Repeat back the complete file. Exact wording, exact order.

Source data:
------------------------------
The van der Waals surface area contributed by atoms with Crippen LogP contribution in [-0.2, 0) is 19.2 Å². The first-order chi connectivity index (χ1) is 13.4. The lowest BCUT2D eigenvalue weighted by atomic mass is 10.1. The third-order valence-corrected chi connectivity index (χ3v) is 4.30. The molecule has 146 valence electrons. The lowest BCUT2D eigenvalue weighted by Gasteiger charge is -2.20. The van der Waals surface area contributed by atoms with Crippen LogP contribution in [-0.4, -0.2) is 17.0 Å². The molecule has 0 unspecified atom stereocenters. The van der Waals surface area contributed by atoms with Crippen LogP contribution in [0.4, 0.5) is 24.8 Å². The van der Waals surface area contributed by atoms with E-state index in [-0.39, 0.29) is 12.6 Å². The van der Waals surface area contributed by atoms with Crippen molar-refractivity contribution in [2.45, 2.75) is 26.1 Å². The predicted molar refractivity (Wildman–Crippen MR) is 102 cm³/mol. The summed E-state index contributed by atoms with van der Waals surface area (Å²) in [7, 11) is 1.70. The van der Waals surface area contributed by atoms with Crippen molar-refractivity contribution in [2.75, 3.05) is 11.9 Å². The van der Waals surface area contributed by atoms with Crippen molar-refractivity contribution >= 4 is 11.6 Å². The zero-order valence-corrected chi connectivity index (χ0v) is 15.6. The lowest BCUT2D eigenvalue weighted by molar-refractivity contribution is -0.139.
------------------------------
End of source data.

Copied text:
The van der Waals surface area contributed by atoms with Crippen LogP contribution in [-0.2, 0) is 19.2 Å². The first-order chi connectivity index (χ1) is 13.4. The lowest BCUT2D eigenvalue weighted by atomic mass is 10.1. The third-order valence-corrected chi connectivity index (χ3v) is 4.30. The molecule has 146 valence electrons. The lowest BCUT2D eigenvalue weighted by Gasteiger charge is -2.20. The van der Waals surface area contributed by atoms with Crippen LogP contribution in [-0.4, -0.2) is 17.0 Å². The molecule has 0 unspecified atom stereocenters. The van der Waals surface area contributed by atoms with Crippen LogP contribution in [0.4, 0.5) is 24.8 Å². The van der Waals surface area contributed by atoms with E-state index in [-0.39, 0.29) is 12.6 Å². The van der Waals surface area contributed by atoms with Crippen molar-refractivity contribution in [2.45, 2.75) is 26.1 Å². The predicted molar refractivity (Wildman–Crippen MR) is 102 cm³/mol. The summed E-state index contributed by atoms with van der Waals surface area (Å²) in [7, 11) is 1.70. The van der Waals surface area contributed by atoms with Crippen molar-refractivity contribution in [2.75, 3.05) is 11.9 Å². The van der Waals surface area contributed by atoms with Crippen molar-refractivity contribution >= 4 is 11.6 Å². The zero-order valence-corrected chi connectivity index (χ0v) is 15.6. The lowest BCUT2D eigenvalue weighted by molar-refractivity contribution is -0.139.